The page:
Yesterday's preliminary US manufacturing and services PMIs (from S&P Global) and new home sales in the US were disappointing, adding to recession fears.
The US S&P Global Composite PMI for August came in at 45, below forecasts of 47, also showing US business activity contracting for the second month in a row. Services PMI fell to 44.1, below the forecast of 49.2 and the previous reading of 47.3. The manufacturing PMI index, although still above the 50 level, fell to 51.3 from 52.2 in July.
"The August PMI data signaled further worrying signs for the health of the US private sector. Demand conditions deteriorated again, driven by the impact of higher interest rates and strong inflationary pressures on consumer spending, which weighed on activity," S&P Global said.
However, many economists believe that yesterday's correction of the dollar after the PMI index is over. In their opinion, expectations of Fed Chairman Powell's hawkish statements at the Jackson Hole forum should support demand for the dollar. This may provoke further growth in the DXY dollar index, which by the end of this week (Jerome Powell's speech is scheduled for Friday 14:00 GMT) may exceed 110.00. As we noted earlier, "after the breakdown of the local multi-month high 109.14, reached in mid-July, 110.00 will be the next upside target for DXY." By the way, yesterday DXY already tested the 109.14 mark, reaching a new local high since October 2002 at 109.20 at the beginning of the European trading session (at the time of this article publication, DXY futures were traded near the 108.60 mark, 60 points above yesterday's low).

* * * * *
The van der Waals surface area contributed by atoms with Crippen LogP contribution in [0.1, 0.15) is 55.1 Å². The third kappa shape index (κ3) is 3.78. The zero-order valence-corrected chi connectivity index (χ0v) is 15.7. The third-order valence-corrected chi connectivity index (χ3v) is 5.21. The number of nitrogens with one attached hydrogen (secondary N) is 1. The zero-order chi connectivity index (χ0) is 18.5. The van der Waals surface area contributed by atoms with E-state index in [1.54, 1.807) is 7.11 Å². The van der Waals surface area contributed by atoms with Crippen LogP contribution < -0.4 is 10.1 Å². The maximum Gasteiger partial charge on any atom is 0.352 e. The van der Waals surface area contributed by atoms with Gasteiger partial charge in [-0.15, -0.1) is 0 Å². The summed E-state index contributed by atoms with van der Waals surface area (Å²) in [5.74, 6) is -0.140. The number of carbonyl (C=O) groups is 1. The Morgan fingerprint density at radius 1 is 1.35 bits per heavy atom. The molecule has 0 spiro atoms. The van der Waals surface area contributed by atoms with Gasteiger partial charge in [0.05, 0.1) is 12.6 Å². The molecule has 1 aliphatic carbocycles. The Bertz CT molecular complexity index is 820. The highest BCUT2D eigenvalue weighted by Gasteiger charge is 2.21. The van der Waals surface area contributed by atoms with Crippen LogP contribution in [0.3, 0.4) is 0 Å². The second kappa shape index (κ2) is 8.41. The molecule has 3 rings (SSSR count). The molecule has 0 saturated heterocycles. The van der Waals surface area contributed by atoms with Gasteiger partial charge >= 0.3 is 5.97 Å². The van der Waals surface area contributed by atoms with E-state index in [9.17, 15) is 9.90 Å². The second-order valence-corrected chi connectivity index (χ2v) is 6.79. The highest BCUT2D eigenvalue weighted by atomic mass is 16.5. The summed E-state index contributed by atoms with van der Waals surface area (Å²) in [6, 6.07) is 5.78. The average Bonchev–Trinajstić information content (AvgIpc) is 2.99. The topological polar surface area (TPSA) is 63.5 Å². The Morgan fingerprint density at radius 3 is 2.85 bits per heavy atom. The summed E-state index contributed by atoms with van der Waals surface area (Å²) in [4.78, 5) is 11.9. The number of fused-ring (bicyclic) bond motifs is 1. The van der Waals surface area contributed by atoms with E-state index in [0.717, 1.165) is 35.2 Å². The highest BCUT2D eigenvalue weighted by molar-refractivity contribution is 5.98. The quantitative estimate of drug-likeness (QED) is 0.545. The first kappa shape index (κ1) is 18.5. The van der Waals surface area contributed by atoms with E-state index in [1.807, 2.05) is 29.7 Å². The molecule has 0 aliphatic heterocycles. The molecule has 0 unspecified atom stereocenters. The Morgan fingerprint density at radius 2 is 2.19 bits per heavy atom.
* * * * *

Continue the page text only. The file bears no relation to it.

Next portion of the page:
Today at 12:30 (GMT) there will be a new driver in the dynamics of the dollar. At this time, the US Census Bureau will release data on orders for durable goods and capital goods. Their growth is expected in July, by +0.6% and +0.3%, respectively.
If the data turns out to be significantly weaker than the forecast, the dollar will again be under pressure.
However, so far we can only talk about correction. In general, the upward dynamics of the dollar remains.